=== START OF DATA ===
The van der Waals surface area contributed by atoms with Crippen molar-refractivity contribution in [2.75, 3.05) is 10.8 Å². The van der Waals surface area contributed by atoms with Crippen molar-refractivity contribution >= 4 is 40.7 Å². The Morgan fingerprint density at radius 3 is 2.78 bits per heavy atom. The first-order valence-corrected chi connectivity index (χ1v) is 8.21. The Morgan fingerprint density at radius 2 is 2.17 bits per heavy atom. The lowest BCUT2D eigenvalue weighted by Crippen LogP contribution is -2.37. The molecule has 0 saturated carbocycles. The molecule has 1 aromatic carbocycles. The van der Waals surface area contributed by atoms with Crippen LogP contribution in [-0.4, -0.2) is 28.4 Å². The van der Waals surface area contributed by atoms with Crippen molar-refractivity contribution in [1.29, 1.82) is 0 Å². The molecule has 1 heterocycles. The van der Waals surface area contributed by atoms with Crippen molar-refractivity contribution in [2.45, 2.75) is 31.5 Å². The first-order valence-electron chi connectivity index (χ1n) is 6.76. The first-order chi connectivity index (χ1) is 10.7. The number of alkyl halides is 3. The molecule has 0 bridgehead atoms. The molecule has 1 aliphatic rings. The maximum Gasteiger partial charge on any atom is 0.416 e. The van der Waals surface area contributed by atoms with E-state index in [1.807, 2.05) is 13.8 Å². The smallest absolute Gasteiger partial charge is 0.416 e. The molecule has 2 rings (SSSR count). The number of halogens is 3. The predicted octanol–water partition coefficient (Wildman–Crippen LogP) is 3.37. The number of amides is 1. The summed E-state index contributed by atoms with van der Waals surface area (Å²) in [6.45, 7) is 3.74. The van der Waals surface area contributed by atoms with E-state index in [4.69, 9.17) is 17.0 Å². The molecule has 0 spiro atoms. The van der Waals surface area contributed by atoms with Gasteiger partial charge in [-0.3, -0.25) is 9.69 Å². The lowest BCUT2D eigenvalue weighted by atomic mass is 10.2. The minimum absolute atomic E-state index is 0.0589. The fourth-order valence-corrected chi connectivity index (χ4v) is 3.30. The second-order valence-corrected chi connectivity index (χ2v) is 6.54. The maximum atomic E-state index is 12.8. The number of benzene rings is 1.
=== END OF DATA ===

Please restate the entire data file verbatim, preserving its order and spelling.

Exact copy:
The van der Waals surface area contributed by atoms with Crippen molar-refractivity contribution in [2.75, 3.05) is 10.8 Å². The van der Waals surface area contributed by atoms with Crippen molar-refractivity contribution >= 4 is 40.7 Å². The Morgan fingerprint density at radius 3 is 2.78 bits per heavy atom. The first-order valence-corrected chi connectivity index (χ1v) is 8.21. The Morgan fingerprint density at radius 2 is 2.17 bits per heavy atom. The lowest BCUT2D eigenvalue weighted by Crippen LogP contribution is -2.37. The molecule has 0 saturated carbocycles. The molecule has 1 aromatic carbocycles. The van der Waals surface area contributed by atoms with Crippen LogP contribution in [-0.4, -0.2) is 28.4 Å². The van der Waals surface area contributed by atoms with Crippen molar-refractivity contribution in [1.29, 1.82) is 0 Å². The molecule has 1 heterocycles. The van der Waals surface area contributed by atoms with Crippen molar-refractivity contribution in [2.45, 2.75) is 31.5 Å². The first-order valence-electron chi connectivity index (χ1n) is 6.76. The first-order chi connectivity index (χ1) is 10.7. The number of alkyl halides is 3. The molecule has 0 bridgehead atoms. The molecule has 1 aliphatic rings. The maximum Gasteiger partial charge on any atom is 0.416 e. The van der Waals surface area contributed by atoms with E-state index in [1.807, 2.05) is 13.8 Å². The smallest absolute Gasteiger partial charge is 0.416 e. The molecule has 2 rings (SSSR count). The number of halogens is 3. The predicted octanol–water partition coefficient (Wildman–Crippen LogP) is 3.37. The number of amides is 1. The summed E-state index contributed by atoms with van der Waals surface area (Å²) in [6.45, 7) is 3.74. The van der Waals surface area contributed by atoms with E-state index in [4.69, 9.17) is 17.0 Å². The molecule has 0 spiro atoms. The van der Waals surface area contributed by atoms with Gasteiger partial charge in [-0.3, -0.25) is 9.69 Å². The lowest BCUT2D eigenvalue weighted by atomic mass is 10.2. The minimum absolute atomic E-state index is 0.0589. The fourth-order valence-corrected chi connectivity index (χ4v) is 3.30. The second-order valence-corrected chi connectivity index (χ2v) is 6.54. The maximum atomic E-state index is 12.8. The number of benzene rings is 1.